The unsound approach

Concrete rules for self found listing

Some real-life examples from Norfolk’s top birding girl band:



It’s early May. Kimberley, Sarah and Nadine are walking down beach road at Salthouse. Suddenly, Nadine stops short, as she hears an unusual bird calling overhead. She shouts to the others: “That sounds like a Long-toed Stint!” The girls get poor views as it flies overhead and disappears into a field. Sarah feels confident she saw toes projecting beyond the tail, but the others couldn’t make out any detail on it. They split up to work the field, and after a few minutes, Kimberley locates the bird in a ditch. She scopes it up, and after thoroughly grilling the legs, mantle and head, she is able to confirm that the supercillium definitely doesn’t reach the bill base – it’s got to be a Long-toed. In this case, all three observers contributed, so they can all have it for self found.



This time, Cheryl and Nicola are wandering down a quiet lane in west Cornwall, when a Black-winged Pratincole appears over the field, right in front of them. They both gasp simultaneously, and Cheryl cries out “It’s a bloody black-winged!” As they both got on the bird at the same moment, they can both have it.



It’s mid September. All five girls are at halfway house on Blakeney, bashing their way though the sueda. From the middle of the biggest patch, Sarah, flushes a small passerine, which flies out onto the saltmarsh. She calls to the others: “Erm, that looked interesting…”, and starts to head towards the spot. Nadine, who is already out on the saltmarsh, scans the spot Sarah pointed to. She gets on the bird, and instantly calls it as a first winter male Subalp. She and Sarah celebrate their joint find. The other three girls weren’t really involved, so they can’t count it.



Kimberley is out doing the hedges around Warham Greens, when she gets a phone call from Andy Holden. Apparently a lesser golden plover sp. has just come on the pager for Stiffkey. She legs it to the car, bombs along the coast road, and is the first competent birder on the scene. Soon, she picks out the bird and clinches it as a moulting adult American. Nice work, but she wasn’t present when the bird was first found, so she was basically just twitching it. And that doesn’t count as a find.


Sarah and Nadine are driving to Horsey to check the pipe dump for rare wheatears. As they head towards Martham, a dark looking gull swings in front of the car. Sarah sits up – “didn’t that look a bit like a Laughing Gull?”… Nadine slows down for a moment, but then they both decide they were just imaging it, and head on to the coast. An hour later, news breaks of an adult Laugher in fields near Potter Heigham. Clearly it’s the same bird, but they can’t claim it as self found, because they didn't bother to properly search for it. They are duly ashamed by their lack of professionalism.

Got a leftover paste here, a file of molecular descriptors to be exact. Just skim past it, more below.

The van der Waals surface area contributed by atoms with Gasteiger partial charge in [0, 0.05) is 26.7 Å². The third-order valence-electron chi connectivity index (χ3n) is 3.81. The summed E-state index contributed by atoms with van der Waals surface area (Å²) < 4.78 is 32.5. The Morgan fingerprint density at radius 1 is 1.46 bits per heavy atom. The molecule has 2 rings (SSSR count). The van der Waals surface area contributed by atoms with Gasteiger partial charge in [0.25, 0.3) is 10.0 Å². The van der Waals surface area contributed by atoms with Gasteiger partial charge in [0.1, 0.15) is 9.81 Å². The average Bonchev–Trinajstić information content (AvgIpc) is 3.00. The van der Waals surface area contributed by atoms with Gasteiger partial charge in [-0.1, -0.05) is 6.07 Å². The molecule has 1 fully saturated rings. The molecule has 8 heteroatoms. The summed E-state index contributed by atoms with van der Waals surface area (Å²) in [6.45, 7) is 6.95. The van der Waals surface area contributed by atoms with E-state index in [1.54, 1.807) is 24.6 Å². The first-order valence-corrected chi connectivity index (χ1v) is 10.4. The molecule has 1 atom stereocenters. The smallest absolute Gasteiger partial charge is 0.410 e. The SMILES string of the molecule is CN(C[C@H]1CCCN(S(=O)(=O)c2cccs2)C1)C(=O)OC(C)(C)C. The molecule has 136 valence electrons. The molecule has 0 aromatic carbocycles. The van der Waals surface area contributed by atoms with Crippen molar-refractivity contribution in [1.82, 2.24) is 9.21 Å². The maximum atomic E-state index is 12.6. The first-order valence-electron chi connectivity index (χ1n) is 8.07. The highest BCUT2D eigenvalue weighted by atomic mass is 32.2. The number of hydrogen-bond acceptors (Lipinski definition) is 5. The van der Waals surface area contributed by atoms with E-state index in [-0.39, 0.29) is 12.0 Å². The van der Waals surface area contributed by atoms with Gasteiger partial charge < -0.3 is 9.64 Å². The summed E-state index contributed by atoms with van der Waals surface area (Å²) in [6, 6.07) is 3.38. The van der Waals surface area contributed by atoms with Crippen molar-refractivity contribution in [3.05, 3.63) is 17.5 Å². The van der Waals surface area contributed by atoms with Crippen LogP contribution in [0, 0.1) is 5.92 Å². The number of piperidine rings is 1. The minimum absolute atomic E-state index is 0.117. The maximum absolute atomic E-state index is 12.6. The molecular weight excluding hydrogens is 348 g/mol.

Early on a Saturday morning, Birdguides release some late news from the previous day – a Franklins Gull was seen in the roost at Breydon. Being migration season, Nicola is already out in the field, and making her way to Berney Arms. With the other girls still in bed, she hasn’t heard any fresh news all morning. When she reaches the main scrape, she gets straight onto a fine adult Franklins. When she phones the news out, she’s told about the Breydon sighting. In this case, there was no easy way for her to hear the news, so she can definitely have it self found.


On a fine morning in August, a Black Stork drifts slowly north over Great Yarmouth. A message appears on Cheryl’s pager whilst she and Nadine are working the dune slacks at Gun Hill. She immediately texts news to Sarah, who is out grilling the terns at Sea Palling. It is then reported heading north over Winterton. Again, the news is relayed to Sarah. By this time, she has run to the top of the dunes and started scanning south. Sure enough, after half an hour, the stork drifts over her head and off inland. She phones the news straight out, but wouldn't think of claiming it as a find, as she was fully expecting it to fly over her head. Meanwhile, on the north coast, Cheryl and Nadine decide to head to Heacham Golf Course to look for rare sylvias. There are no more pager reports of the stork - it seems it has disappeared into the wilds of mid Norfolk. That evening, just as the two girls are heading back through the dunes, Nadine spots something soaring high overhead. Sure enough, Cheryl gets bins on it and it’s a Black Stork. This time, the sighting is a total surprise, as there hadn't been any reports in their area - they were at least 50km from the last sighting. Consequently, they could both tick it as a self found.         



On a dull day in late winter, Sarah is out scouring the broads for rare ducks. As usual for the broads, she's finding nothing at all. She hears about a Greater Scaup that's appeared at Wroxham, and given the lack of anything else doing, she decides she may as well go and see it. On arriving, she gets on the bird and finds straight away that it is a drake Lesser Scaup. This is a complete surprise, and given that it was confidently identified as a Greater by whoever saw it first, she can count it as a find. If the orignal finder had released the news as a "possible Lesser Scaup", she wouldn't have been able to claim it, even if she were the first to confidently pronounce the id. This is because twitching a "possible" or a "probable" is still twitching, not finding.